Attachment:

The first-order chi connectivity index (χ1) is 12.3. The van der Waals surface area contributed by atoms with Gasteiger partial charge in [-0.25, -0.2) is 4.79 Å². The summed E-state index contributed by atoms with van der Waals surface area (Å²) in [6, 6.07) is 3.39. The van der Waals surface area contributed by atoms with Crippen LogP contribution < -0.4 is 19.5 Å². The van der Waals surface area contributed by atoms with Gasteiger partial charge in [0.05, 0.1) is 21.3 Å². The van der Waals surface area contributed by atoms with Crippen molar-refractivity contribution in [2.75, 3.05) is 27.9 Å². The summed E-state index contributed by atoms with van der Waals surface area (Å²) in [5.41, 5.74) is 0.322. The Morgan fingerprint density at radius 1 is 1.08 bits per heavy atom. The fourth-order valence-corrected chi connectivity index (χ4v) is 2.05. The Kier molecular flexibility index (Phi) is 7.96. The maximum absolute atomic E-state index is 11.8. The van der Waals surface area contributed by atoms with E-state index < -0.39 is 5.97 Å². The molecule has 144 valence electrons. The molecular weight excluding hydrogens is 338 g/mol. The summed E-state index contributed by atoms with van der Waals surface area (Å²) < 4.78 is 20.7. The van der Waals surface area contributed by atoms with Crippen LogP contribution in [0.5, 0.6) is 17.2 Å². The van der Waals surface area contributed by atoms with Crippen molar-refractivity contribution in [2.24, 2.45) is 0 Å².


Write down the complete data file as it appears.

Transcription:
The first-order chi connectivity index (χ1) is 12.3. The van der Waals surface area contributed by atoms with Gasteiger partial charge in [-0.25, -0.2) is 4.79 Å². The summed E-state index contributed by atoms with van der Waals surface area (Å²) in [6, 6.07) is 3.39. The van der Waals surface area contributed by atoms with Crippen LogP contribution < -0.4 is 19.5 Å². The van der Waals surface area contributed by atoms with Gasteiger partial charge in [0.05, 0.1) is 21.3 Å². The van der Waals surface area contributed by atoms with Crippen molar-refractivity contribution in [2.75, 3.05) is 27.9 Å². The summed E-state index contributed by atoms with van der Waals surface area (Å²) in [5.41, 5.74) is 0.322. The Morgan fingerprint density at radius 1 is 1.08 bits per heavy atom. The fourth-order valence-corrected chi connectivity index (χ4v) is 2.05. The Kier molecular flexibility index (Phi) is 7.96. The maximum absolute atomic E-state index is 11.8. The van der Waals surface area contributed by atoms with E-state index < -0.39 is 5.97 Å². The molecule has 144 valence electrons. The molecular weight excluding hydrogens is 338 g/mol. The summed E-state index contributed by atoms with van der Waals surface area (Å²) < 4.78 is 20.7. The van der Waals surface area contributed by atoms with Crippen LogP contribution in [0.5, 0.6) is 17.2 Å². The van der Waals surface area contributed by atoms with Crippen molar-refractivity contribution in [2.24, 2.45) is 0 Å².